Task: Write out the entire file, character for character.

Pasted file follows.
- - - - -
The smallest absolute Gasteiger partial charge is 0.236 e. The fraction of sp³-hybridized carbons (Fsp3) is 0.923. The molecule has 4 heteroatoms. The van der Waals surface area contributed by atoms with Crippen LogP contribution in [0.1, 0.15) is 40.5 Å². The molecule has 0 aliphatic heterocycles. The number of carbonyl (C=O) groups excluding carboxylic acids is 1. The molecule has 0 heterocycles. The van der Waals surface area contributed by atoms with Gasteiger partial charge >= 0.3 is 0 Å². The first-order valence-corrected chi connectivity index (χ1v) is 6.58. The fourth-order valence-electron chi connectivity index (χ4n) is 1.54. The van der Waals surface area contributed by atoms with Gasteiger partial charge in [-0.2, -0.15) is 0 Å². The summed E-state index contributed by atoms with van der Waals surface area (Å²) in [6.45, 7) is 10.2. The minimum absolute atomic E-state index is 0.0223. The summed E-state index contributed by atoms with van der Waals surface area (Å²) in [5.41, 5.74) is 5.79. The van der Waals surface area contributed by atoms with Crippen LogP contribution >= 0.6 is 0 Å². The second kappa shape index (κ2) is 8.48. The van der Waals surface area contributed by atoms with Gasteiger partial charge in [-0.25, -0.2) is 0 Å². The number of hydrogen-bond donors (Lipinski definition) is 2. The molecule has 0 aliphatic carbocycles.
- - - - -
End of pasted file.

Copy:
The smallest absolute Gasteiger partial charge is 0.236 e. The fraction of sp³-hybridized carbons (Fsp3) is 0.923. The molecule has 4 heteroatoms. The van der Waals surface area contributed by atoms with Crippen LogP contribution in [0.1, 0.15) is 40.5 Å². The molecule has 0 aliphatic heterocycles. The number of carbonyl (C=O) groups excluding carboxylic acids is 1. The molecule has 0 heterocycles. The van der Waals surface area contributed by atoms with Gasteiger partial charge >= 0.3 is 0 Å². The first-order valence-corrected chi connectivity index (χ1v) is 6.58. The fourth-order valence-electron chi connectivity index (χ4n) is 1.54. The van der Waals surface area contributed by atoms with Gasteiger partial charge in [-0.2, -0.15) is 0 Å². The summed E-state index contributed by atoms with van der Waals surface area (Å²) in [6.45, 7) is 10.2. The minimum absolute atomic E-state index is 0.0223. The summed E-state index contributed by atoms with van der Waals surface area (Å²) in [5.41, 5.74) is 5.79. The van der Waals surface area contributed by atoms with Crippen LogP contribution >= 0.6 is 0 Å². The second kappa shape index (κ2) is 8.48. The van der Waals surface area contributed by atoms with Gasteiger partial charge in [-0.25, -0.2) is 0 Å². The number of hydrogen-bond donors (Lipinski definition) is 2. The molecule has 0 aliphatic carbocycles.